Hall of Famer Rollie Fingers was one strikeout shy of 1,300 in his 17-year baseball career, and he didn’t pick up any more K’s at Pathfinder Village in Edmeston on Monday.
Fingers, a 1992 Baseball Hall of Fame inductee, pitched an inning of Wiffleball for the village residents during his tour of the facilities on Monday as part of his ambassador duties for the 31st annual Otesaga Hotel Senior Open, Pro-Am and Tennis Classic, which started Tuesday in Cooperstown.
The tournaments benefit the Pathfinder Village Scholarship Fund and the National Baseball Hall of Fame Education Program.
“Rollie, they’re all hitting off of you,” joked Pathfinder CEO Paul Landers, who led the 90-minute tour for Fingers, his companion, Donna Hackney, and donor William Cole and his family.
“It’s just like the old days,” Fingers replied.
“They all had smiles on their faces,” Fingers said later. “It was a fun afternoon for me, but I did get ripped by the batters. I didn’t strike anybody out, and a couple of them could really hit.”
Fingers, who also serves as the national spokesman for the child safety organization KinderVision, said he enjoys getting out to charity events.
“It is win, win for both of us,” he said. “It is an unbelievable place. There is a place in Las Vegas, near where I live, called Opportunity Village. It is probably 10 acres. This is about 300 acres. It is a beautiful facility.”
“Marian was 55 when she started building this,” Landers said of former Pathfinder executive director Marian G. Mullet. “They thought she was crazy. Can you imagine? I would have thought that too. The amazing thing is the village today, every building and every tree is how she envisioned it.”
The village dates back to a two-room school house founded in 1922, but Mullet expanded it in the 1970s. As a home for adults and a school for kids with Down syndrome and other disabilities, it currently has more than 80 full-time residents and about 15 students.
“Wow, you have everything here,” Fingers said as he toured the bakery, greenhouse, chapel and school rooms.
“We don’t have a baseball field yet,” Landers said as he showed Fingers a framed picture of Harmon Killebrew, the 1984 HOF inductee who was a big patron of the village. “It was one of his dreams that we someday have a baseball field here. We’re still working on it.
“We just put in a soccer field last year,” Landers added.
“You could put in a golf course back here,” Fingers said, half joking. “You’ve got room for it. You could put in two holes and knock the ball back and forth.”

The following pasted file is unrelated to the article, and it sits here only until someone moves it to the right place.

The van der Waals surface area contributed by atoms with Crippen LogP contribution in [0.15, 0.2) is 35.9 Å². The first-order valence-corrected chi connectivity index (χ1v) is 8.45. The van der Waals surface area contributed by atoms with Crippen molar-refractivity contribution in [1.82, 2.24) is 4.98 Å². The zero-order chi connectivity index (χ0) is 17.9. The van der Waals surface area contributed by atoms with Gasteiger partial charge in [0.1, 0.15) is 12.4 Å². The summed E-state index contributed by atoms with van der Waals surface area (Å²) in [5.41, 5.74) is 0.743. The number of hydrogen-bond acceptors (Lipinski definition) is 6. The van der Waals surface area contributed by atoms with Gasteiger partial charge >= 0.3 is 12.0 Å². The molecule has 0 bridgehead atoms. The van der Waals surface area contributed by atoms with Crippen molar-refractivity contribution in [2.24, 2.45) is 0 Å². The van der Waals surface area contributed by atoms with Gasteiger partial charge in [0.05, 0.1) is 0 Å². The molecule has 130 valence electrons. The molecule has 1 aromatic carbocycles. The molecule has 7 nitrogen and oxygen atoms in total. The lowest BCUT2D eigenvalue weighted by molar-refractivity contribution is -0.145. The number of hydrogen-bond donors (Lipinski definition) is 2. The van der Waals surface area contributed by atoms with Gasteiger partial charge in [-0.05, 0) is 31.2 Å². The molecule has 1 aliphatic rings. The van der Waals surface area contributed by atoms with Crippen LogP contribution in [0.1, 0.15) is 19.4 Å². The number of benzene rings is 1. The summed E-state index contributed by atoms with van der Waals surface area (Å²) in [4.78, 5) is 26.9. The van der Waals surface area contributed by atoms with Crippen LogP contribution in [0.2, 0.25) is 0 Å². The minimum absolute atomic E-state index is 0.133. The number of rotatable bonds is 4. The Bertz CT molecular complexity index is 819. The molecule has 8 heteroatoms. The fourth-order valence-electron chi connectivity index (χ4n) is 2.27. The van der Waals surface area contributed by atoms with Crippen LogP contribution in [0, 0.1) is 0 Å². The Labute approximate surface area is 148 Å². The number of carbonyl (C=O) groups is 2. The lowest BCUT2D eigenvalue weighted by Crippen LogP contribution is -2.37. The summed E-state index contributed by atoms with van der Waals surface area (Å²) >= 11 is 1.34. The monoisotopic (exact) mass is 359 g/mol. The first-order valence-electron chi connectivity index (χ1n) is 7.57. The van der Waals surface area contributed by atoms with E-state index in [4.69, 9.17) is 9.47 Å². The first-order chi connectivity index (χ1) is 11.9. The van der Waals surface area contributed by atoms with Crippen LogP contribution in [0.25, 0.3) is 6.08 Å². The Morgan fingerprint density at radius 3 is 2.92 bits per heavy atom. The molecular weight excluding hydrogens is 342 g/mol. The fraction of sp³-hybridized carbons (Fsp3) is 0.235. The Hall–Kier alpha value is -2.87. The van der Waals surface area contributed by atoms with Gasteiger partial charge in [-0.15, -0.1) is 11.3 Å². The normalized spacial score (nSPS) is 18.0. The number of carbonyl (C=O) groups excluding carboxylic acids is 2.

Fingers, who has a 2-3 handicap, played in the Pro-Am on Tuesday. His team, which included Matt Burrell, Mark deTomaso, Dave Theilman and Tim Wilson, placed third.
The event, which raised $50,000 for Pathfinder Village, was won by Cooperstown native Scott Spence, Jim Bugonian, Jim Potts, Peter Severud and Andrew Vilacky.
Fingers wore two big baseball rings Monday, one on each of his ring fingers. On his right hand was his Hall of Fame induction ring. On his left hand was the American League championship ring he won with the Milwaukee Brewers in 1982.
“My kids will get the World Series rings some day,” he said. “A lot of the other stuff, I have sold. It got to the point where I had so much of it and no where to put it. Some of it was in storage for 12 years, and no one ever looked at it. Finally I decided to sell it and let someone else enjoy it.”
As one of the pioneer relief pitchers, Fingers had 341 saves and a lifetime earned run average of 2.90. He won World Series titles with the Oakland A’s in 1972, 1973 and 1974. He was the World Series MVP in ‘74. He won the AL MVP and Cy Young for the Brewers in 1981; only eight players have ever won both awards in the same season. He also played for the San Diego Padres.
Fingers said the highlight of his career was the 1972 World Series, when he got the final out against the Cincinnati Reds.
“As a kid you dream of playing in the World Series,” he said. “You dream of being on the mound and making the final out in the World Series. And there I was in Game 7. We were up 3-2, and I was on the mound in the ninth inning. They got a man on base, we had two outs and sure enough, who is at the plate but Pete Rose. He swung at the first pitch and hit a fly ball to left field to make the third out, and we won the World Series.”
At the beginning of that season, Fingers grew his trademark handlebar mustache.
“The only reason I grew it was to get $300 from owner Charley Finley,” he said. “He offered the money to anyone who grew a mustache and made the team. We started winning that season. I think we started the season 12-2. Ballplayers are the most superstitious people in the world. We started winning. We won the World Series in ‘72; well, it must have been the mustaches.
“Then we won the World Series in 1973 and 1974,” he continued. “Well, you can’t shave your mustache after winning three straight World Series titles.”
Fingers was inducted into the Hall of Fame during his second year on the ballot and said he has been back for every induction since then. He said he is looking forward to the 2014 induction, which has the potential to be a big class.
“There are seven or eight or nine guys that could go in next year,” he said. “Plus you have all those managers. It is going to be a big class. They might have to put up some lights, because it is going to be dark by the time everyone gets done speaking.”